The cognitive basis of good and evil

Michael Shermer, who writes the Skeptic column for Scientific American, and who is normally right on the mark has this to say about the concepts of Good and Evil:

‘The myth of good and evil is grounded in Christian theology and the belief that such forces exist independently of their carriers,’

You can read the full article – byline ‘It is too simple to blame evil people for horrifying acts of terror’ – <a href="
“>here. I don’t want to disagree with Shermer’s conclusions, but just nit-pick on this specific point. In effect, I think i totally disagree with the above statement – let’s call it the ‘Cultural Invention of Evil Theory’. Rather, and readers of Mind Hacks might have guessed, I believe seeing Good and Evil in the world is the result of a basis cognitive process which we we all share.

The myth of good and evil arises from a psychological bias we all have, and which in the social psychology biz is called the ‘the fundamental attribution error’. This is simply that when looking at other people’s behaviour we tend to over-emphasise inherent characteristics (eg “he didn’t do the washing up because he’s lazy”), while when looking at our own we tend to over-emphasise situational variables (“i didn’t do the washing up because i had to go to work and do lots of marking”). Why this exists is probably because although it is often wrong, it is an adaptive way to think about the causal world. When trying to understand your own behaviour it is easiest to look at the things that vary (ie the situation) and try and control that, but when looking at other people’s behaviour the major variable is which other person you are looking at. It doesn’t make it right, but it is just easier to see other people as Good, or Evil, or Lazy, or Clever than it is to take full account of the complexity of both their situation and their personality.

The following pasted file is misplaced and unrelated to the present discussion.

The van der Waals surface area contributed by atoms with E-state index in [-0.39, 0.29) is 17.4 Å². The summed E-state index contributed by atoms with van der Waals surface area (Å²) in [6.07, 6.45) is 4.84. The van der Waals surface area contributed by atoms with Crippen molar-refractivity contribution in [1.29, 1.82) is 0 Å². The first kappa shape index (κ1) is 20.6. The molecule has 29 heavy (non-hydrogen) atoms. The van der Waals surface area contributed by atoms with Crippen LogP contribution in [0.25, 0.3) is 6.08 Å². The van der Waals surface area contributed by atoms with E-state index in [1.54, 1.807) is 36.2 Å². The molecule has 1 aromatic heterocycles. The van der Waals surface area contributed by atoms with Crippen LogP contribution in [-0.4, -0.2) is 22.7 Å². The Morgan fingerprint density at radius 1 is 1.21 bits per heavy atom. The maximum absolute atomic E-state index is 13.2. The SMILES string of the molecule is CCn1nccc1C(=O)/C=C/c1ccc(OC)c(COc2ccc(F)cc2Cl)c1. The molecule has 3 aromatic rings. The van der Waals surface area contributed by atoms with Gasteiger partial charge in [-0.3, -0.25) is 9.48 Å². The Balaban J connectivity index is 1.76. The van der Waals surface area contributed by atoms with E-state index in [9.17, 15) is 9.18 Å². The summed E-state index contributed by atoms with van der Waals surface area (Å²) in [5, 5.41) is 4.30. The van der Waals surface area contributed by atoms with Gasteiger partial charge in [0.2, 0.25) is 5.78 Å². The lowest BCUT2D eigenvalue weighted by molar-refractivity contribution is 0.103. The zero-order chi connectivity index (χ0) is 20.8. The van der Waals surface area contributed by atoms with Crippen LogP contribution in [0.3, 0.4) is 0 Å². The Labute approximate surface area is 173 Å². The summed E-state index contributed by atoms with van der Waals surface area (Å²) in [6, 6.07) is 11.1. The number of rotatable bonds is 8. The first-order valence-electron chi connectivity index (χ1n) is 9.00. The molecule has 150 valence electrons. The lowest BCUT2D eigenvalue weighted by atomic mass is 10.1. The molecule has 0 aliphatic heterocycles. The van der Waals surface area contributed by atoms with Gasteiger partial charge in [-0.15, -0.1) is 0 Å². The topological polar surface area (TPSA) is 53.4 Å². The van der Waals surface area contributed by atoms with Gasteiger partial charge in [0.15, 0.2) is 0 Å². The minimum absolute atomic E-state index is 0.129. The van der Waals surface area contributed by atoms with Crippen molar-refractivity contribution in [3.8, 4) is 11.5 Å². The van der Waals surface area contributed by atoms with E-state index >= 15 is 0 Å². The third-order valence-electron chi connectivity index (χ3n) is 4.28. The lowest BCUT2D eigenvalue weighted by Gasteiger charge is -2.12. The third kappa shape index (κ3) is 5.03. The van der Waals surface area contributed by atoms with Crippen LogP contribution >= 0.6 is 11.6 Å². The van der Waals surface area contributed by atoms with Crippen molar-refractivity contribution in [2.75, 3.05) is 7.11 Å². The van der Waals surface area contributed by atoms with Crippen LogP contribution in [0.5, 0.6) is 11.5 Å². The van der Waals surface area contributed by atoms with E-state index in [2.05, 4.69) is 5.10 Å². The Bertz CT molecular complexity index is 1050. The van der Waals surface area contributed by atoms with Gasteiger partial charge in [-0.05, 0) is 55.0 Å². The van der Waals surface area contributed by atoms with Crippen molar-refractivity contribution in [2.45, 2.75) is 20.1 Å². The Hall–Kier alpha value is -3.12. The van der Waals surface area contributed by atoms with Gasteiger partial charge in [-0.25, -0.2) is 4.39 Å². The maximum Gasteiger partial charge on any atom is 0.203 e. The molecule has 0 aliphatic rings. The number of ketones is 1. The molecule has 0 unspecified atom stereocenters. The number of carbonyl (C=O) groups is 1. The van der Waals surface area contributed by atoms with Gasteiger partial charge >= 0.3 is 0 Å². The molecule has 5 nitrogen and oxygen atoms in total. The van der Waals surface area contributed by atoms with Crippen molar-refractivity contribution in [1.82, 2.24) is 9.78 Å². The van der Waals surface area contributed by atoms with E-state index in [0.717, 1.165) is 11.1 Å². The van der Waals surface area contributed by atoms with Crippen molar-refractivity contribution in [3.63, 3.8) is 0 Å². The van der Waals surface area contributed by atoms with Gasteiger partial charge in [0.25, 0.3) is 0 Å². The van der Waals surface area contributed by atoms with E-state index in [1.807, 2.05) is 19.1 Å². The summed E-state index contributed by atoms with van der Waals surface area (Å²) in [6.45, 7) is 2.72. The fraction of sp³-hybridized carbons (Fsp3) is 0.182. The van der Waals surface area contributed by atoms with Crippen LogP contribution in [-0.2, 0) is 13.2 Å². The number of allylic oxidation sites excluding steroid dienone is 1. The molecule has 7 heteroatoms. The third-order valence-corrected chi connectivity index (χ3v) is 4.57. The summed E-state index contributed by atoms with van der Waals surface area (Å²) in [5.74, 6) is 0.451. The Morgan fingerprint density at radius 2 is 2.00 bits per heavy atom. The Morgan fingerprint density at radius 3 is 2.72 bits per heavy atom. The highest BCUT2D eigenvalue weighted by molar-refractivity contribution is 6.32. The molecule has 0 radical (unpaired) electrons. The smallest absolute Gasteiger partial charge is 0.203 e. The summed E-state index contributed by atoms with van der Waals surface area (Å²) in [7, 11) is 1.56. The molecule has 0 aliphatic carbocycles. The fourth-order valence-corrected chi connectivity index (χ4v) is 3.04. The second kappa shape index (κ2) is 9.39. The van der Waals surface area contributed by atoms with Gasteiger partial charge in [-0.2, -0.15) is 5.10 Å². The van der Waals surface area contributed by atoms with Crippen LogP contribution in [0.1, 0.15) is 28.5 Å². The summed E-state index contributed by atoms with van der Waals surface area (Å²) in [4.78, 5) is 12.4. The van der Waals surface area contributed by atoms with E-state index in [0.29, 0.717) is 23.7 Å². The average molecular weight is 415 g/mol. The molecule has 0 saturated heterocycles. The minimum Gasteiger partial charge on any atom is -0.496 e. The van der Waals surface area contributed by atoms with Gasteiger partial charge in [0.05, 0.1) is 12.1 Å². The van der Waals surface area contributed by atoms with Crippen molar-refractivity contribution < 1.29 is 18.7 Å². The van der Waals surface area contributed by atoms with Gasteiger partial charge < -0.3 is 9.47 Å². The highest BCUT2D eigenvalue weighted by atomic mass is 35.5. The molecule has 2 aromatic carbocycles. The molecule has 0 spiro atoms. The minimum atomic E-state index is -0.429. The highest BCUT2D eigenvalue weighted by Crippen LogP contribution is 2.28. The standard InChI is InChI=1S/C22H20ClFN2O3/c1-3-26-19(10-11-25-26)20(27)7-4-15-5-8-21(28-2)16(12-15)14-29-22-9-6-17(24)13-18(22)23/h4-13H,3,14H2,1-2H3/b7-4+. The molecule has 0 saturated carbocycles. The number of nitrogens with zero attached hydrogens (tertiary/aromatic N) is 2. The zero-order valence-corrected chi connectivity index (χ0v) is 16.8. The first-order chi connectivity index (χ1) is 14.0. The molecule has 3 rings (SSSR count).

Surely that is sufficient reason to explain the persistence of notions of good and evil, and also helps avoid the problem of how non-Christian cultures come also to use the concepts. The cultural background just flavours a universal, a universal which arises from the information-mechanics of our cognitive apparatus.

2 thoughts on “The cognitive basis of good and evil”

  1. Kelly fights the battle of Good vs. Evil

    When you call someone “evil” what are you really saying? It’s not, “Well, in my humble opinion, a set of circumstances combined with the execution of cognitive processes which we we all share has caused you to commit an atrocious act of violence.”

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